Iconic Weather Vanes in History

Weather Vanes

There have been thousands of weather vanes constructed throughout time, but there are a few that stand out.

The Bayeux Tapestry

The Bayeux Tapestry isn’t a weather vane itself, but has a rooster weather vane embroidered in it. This tapestry celebrated Britain’s Norman conquest and shows a worker installing the weather vane on the roof of Westminster Abbey.

Mount Vernon’s Dove of Peace

When the Revolutionary War ended, George Washington requested a custom weather vane to be made for Mount Vernon. Known as the Dove of Peace, it was meant to symbolize tranquility and unity in the country.

Ottery St. Mary Cockerel

Built in 1342, this British weather vane rests on top of a local church and is equipped with pipes. Its original design caused it to emit a rooster-like cry as the wind blew through it. However, this became a slight annoyance to the locals and the pipes were sealed. The cockerel was also used as target practice by Oliver Cromwell’s troops during the English Civil War.

Monticello’s Weather Vane

Thomas Jefferson wanted to build a weather vane on the top of Monticello’s Northeast Portico and connect it to a compass in the room beneath it. This way, he could tell the direction of the wind without having to step outside.

Faneuil Hall Grasshopper Weather Vane

This iconic weather vane was designed in 1742 by Shem Drowne, a Boston craftsman, to embellish the top of the city’s Faneuil Hall. The grasshopper weighs around 38 pounds and features copper and gold pieces.

Since it was installed, it has survived an earthquake and was used during the 1800s as a time capsule. It was also the subject of a lie-detector test during the War of 1812. To ensure soldiers weren’t British spies, they would be asked to identify this famous object. If they didn’t know what it was, they would be further questioned.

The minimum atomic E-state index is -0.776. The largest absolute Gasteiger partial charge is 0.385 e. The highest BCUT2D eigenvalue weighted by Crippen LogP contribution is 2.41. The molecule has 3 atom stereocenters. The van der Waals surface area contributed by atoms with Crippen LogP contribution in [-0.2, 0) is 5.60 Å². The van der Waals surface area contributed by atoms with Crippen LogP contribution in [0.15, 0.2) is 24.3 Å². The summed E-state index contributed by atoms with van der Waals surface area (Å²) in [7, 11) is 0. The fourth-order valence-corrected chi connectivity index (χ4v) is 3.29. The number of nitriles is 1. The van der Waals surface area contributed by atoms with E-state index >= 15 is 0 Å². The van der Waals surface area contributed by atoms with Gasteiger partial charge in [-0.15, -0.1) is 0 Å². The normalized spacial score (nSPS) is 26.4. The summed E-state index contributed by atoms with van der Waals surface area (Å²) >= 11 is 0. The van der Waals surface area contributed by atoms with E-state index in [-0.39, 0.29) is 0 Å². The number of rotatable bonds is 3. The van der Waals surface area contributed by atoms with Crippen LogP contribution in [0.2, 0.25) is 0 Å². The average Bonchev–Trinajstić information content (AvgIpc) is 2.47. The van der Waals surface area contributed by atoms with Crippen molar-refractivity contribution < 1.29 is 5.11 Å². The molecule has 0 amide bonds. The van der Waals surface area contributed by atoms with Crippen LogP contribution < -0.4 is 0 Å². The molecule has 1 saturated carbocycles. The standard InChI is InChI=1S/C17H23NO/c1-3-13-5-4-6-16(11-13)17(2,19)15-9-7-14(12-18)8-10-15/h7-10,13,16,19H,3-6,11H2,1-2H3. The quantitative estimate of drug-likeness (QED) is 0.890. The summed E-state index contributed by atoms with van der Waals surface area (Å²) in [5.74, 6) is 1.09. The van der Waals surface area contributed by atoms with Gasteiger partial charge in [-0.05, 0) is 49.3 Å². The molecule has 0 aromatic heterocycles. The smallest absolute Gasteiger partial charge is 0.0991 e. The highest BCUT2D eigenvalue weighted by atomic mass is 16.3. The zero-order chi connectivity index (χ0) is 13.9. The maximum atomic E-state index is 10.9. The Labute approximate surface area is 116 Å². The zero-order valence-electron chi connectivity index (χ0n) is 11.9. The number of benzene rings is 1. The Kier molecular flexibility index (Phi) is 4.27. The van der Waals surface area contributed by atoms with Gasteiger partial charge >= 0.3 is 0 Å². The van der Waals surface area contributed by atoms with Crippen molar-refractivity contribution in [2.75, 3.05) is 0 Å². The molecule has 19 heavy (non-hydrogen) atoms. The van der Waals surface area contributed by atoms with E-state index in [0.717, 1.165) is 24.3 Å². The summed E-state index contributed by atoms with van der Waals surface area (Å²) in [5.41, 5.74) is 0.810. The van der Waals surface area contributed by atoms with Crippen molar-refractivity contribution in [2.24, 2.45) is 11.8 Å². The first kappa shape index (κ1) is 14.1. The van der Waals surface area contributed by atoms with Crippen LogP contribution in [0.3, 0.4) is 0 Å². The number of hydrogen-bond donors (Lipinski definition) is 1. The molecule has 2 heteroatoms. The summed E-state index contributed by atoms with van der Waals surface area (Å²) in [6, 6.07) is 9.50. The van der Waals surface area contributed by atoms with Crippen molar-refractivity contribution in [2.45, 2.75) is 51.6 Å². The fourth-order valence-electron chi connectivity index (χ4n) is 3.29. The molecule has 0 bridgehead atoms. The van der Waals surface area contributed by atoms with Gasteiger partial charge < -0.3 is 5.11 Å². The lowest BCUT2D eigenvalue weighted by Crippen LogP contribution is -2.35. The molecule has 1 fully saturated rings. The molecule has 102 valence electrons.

The Oldest Weather Vane in the World

The oldest weather vane still in existence is the Gallo di Ramperto. This rooster-shaped weather vane was constructed in 820 C.E. Made out of copper, it once adorned the roof of Italy’s San Faustino Church.

Wind Vanes for Today

Good Directions Bantam Rooster Weathervane, Pure Copper

If you’re searching for a traditional wind or weather vane for your home or shed, you can still find classic  designs that are beautiful and functional:

  • Weathervanes of Maine, in business for over 30 years, offers handcrafted weathervanes and cupolas, with over 1000 unique designs in production.
  • If you’re looking for antique or vintage wind vanes, check out eBay. There’s a huge selection of vanes and lightning rods made from copper, metal, cast iron, wood and more.
  • For custom and truly unique weather vanes, check out the metal sculptors at Tucker & Holland. They’ve been making beautiful, heirloom quality pieces for over 50 years

Weather vanes have been used for centuries and are popular for their traditional rooster shape. These distinctive objects have not only helped generations understand the weather, but have served as a symbolic art piece.